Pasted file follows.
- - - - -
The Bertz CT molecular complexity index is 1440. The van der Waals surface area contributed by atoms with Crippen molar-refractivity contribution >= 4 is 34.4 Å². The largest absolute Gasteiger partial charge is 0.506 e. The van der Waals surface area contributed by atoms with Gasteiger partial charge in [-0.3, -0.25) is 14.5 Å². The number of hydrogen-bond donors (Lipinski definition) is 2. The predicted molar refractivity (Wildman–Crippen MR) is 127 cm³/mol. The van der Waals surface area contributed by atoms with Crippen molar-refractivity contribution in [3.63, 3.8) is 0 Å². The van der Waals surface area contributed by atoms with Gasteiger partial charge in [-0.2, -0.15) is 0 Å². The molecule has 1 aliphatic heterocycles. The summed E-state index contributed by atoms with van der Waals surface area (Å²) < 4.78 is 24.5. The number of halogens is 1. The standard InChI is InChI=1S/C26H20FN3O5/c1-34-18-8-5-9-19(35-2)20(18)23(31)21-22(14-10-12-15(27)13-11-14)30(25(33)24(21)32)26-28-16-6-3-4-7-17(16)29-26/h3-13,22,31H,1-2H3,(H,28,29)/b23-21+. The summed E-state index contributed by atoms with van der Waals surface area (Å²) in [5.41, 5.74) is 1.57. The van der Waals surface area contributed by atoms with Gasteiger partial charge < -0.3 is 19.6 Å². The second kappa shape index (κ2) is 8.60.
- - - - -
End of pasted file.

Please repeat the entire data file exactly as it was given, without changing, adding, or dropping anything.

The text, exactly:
The Bertz CT molecular complexity index is 1440. The van der Waals surface area contributed by atoms with Crippen molar-refractivity contribution >= 4 is 34.4 Å². The largest absolute Gasteiger partial charge is 0.506 e. The van der Waals surface area contributed by atoms with Gasteiger partial charge in [-0.3, -0.25) is 14.5 Å². The number of hydrogen-bond donors (Lipinski definition) is 2. The predicted molar refractivity (Wildman–Crippen MR) is 127 cm³/mol. The van der Waals surface area contributed by atoms with Crippen molar-refractivity contribution in [3.63, 3.8) is 0 Å². The van der Waals surface area contributed by atoms with Gasteiger partial charge in [-0.2, -0.15) is 0 Å². The molecule has 1 aliphatic heterocycles. The summed E-state index contributed by atoms with van der Waals surface area (Å²) < 4.78 is 24.5. The number of halogens is 1. The standard InChI is InChI=1S/C26H20FN3O5/c1-34-18-8-5-9-19(35-2)20(18)23(31)21-22(14-10-12-15(27)13-11-14)30(25(33)24(21)32)26-28-16-6-3-4-7-17(16)29-26/h3-13,22,31H,1-2H3,(H,28,29)/b23-21+. The summed E-state index contributed by atoms with van der Waals surface area (Å²) in [5.41, 5.74) is 1.57. The van der Waals surface area contributed by atoms with Gasteiger partial charge < -0.3 is 19.6 Å². The second kappa shape index (κ2) is 8.60.